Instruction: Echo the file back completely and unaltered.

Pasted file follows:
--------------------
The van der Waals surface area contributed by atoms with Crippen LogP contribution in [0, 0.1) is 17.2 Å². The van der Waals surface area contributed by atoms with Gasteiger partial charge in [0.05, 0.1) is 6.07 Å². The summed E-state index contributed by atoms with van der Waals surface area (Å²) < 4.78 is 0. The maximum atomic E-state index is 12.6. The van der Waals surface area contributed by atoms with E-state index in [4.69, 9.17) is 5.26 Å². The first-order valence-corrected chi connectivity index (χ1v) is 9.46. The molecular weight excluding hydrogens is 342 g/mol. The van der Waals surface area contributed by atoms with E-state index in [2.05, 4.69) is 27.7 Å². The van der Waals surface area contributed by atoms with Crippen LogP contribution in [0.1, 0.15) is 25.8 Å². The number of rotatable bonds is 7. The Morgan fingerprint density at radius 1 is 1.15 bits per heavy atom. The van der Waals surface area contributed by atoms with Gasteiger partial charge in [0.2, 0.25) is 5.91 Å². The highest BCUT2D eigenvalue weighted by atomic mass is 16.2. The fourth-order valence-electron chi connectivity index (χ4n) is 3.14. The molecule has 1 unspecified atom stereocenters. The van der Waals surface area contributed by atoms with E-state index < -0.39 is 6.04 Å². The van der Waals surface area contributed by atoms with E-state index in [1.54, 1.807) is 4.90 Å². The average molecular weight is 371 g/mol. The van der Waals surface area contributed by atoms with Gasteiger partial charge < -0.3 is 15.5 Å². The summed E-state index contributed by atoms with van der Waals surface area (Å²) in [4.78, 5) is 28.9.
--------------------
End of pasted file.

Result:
The van der Waals surface area contributed by atoms with Crippen LogP contribution in [0, 0.1) is 17.2 Å². The van der Waals surface area contributed by atoms with Gasteiger partial charge in [0.05, 0.1) is 6.07 Å². The summed E-state index contributed by atoms with van der Waals surface area (Å²) < 4.78 is 0. The maximum atomic E-state index is 12.6. The van der Waals surface area contributed by atoms with E-state index in [4.69, 9.17) is 5.26 Å². The first-order valence-corrected chi connectivity index (χ1v) is 9.46. The molecular weight excluding hydrogens is 342 g/mol. The van der Waals surface area contributed by atoms with E-state index in [2.05, 4.69) is 27.7 Å². The van der Waals surface area contributed by atoms with Crippen LogP contribution in [0.1, 0.15) is 25.8 Å². The number of rotatable bonds is 7. The Morgan fingerprint density at radius 1 is 1.15 bits per heavy atom. The van der Waals surface area contributed by atoms with Gasteiger partial charge in [0.2, 0.25) is 5.91 Å². The highest BCUT2D eigenvalue weighted by atomic mass is 16.2. The fourth-order valence-electron chi connectivity index (χ4n) is 3.14. The molecule has 1 unspecified atom stereocenters. The van der Waals surface area contributed by atoms with E-state index < -0.39 is 6.04 Å². The van der Waals surface area contributed by atoms with E-state index in [1.54, 1.807) is 4.90 Å². The average molecular weight is 371 g/mol. The van der Waals surface area contributed by atoms with Gasteiger partial charge < -0.3 is 15.5 Å². The summed E-state index contributed by atoms with van der Waals surface area (Å²) in [4.78, 5) is 28.9.